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Genesis 5: The World's First Navels

Curtis asks the question.




Seth wasn’t Adam’s last kid.  Adam was 130 when Seth was born, which means Seth was something of an afterthought.  Adam didn’t give much thought to the sons and daughters born after Seth, though, since no one has bothered to remember their names.  He probably had a lot more children, though, because if he was still virile at 130, he probably had more than a little life left in him between then and his death at age 930.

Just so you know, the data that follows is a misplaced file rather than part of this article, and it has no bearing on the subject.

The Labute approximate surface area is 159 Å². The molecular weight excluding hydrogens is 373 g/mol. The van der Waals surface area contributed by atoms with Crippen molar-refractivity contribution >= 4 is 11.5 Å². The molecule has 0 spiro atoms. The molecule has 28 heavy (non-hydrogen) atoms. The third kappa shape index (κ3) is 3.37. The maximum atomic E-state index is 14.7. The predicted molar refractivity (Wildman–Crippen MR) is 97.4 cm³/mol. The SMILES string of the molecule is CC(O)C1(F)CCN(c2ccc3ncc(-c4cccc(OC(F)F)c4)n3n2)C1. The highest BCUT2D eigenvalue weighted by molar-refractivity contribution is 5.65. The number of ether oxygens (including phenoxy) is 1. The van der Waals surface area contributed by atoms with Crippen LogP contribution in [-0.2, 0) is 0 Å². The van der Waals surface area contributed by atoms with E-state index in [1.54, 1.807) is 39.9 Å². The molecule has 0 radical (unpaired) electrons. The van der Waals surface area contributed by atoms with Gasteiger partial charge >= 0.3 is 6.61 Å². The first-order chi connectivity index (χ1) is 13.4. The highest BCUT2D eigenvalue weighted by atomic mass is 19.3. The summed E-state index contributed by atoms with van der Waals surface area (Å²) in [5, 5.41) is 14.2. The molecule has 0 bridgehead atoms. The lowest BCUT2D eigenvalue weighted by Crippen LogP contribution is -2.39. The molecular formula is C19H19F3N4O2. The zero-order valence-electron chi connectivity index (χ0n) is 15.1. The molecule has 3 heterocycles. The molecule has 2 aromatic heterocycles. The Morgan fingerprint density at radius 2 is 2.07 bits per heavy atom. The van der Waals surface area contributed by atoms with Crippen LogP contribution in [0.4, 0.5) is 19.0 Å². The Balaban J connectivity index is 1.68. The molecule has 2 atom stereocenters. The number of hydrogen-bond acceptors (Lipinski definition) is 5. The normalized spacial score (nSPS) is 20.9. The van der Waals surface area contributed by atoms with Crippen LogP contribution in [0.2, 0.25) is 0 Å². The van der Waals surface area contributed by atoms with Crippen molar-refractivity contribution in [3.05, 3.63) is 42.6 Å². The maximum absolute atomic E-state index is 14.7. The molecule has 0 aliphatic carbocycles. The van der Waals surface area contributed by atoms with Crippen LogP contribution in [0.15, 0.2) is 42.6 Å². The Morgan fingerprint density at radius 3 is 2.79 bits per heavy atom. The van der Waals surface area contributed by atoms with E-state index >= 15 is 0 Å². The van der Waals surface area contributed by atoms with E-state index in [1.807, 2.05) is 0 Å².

Seth, the third person in the world to have a navel (unless you count those other, unnamed people,) had a son named Enosh and a bunch of other children who weren’t named, and lived to be 912.  Enosh had one child of note, Kenan, and lived to be 905.  Kenan’s only noteworthy child was Mahalelel, and Kenan lived to be 910.  Mahalalael’s only noted child was Jared, Mahalalel lived to be 895.  Jared lived to be 962 and his only noted child was Enoch.  Enoch died young, at a mere 365 years, taken too soon from this earth to truly have lived a full life.  His only noted son was Methuselah, who made up for it by living to be the oldest person ever, sticking it out until age 969, bringing only one noteworthy child into the world: Lamech.  Lamech also died young, surviving a mere 777 years, and fathering only one noteworthy child, Noah.  Noah lived a long time, himself, but waited until he was just past middle age, at age 500, to father three boys: Shem, Ham and Japheth.  But, strangely enough, that’s not the remarkable story that Noah is famous for.

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